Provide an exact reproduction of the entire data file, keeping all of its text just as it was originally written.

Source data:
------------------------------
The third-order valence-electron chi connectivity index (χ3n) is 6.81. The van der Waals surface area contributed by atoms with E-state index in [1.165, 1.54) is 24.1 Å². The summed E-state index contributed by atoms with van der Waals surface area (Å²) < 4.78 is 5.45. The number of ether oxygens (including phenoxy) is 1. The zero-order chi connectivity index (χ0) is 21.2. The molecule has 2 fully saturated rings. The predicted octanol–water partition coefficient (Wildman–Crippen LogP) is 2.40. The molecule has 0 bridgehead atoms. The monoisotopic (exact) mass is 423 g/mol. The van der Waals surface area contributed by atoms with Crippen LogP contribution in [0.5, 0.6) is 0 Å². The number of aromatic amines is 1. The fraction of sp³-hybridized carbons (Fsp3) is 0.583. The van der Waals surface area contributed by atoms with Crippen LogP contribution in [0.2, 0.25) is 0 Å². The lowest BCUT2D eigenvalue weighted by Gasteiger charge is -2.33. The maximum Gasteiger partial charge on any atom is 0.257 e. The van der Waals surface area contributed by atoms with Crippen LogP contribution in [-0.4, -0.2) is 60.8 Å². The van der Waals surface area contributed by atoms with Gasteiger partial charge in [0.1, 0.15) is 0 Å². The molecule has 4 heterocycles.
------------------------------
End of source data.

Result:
The third-order valence-electron chi connectivity index (χ3n) is 6.81. The van der Waals surface area contributed by atoms with E-state index in [1.165, 1.54) is 24.1 Å². The summed E-state index contributed by atoms with van der Waals surface area (Å²) < 4.78 is 5.45. The number of ether oxygens (including phenoxy) is 1. The zero-order chi connectivity index (χ0) is 21.2. The molecule has 2 fully saturated rings. The predicted octanol–water partition coefficient (Wildman–Crippen LogP) is 2.40. The molecule has 0 bridgehead atoms. The monoisotopic (exact) mass is 423 g/mol. The van der Waals surface area contributed by atoms with Crippen LogP contribution in [0.5, 0.6) is 0 Å². The number of aromatic amines is 1. The fraction of sp³-hybridized carbons (Fsp3) is 0.583. The van der Waals surface area contributed by atoms with Crippen LogP contribution in [0.2, 0.25) is 0 Å². The lowest BCUT2D eigenvalue weighted by Gasteiger charge is -2.33. The maximum Gasteiger partial charge on any atom is 0.257 e. The van der Waals surface area contributed by atoms with Crippen LogP contribution in [-0.4, -0.2) is 60.8 Å². The van der Waals surface area contributed by atoms with Gasteiger partial charge in [0.1, 0.15) is 0 Å². The molecule has 4 heterocycles.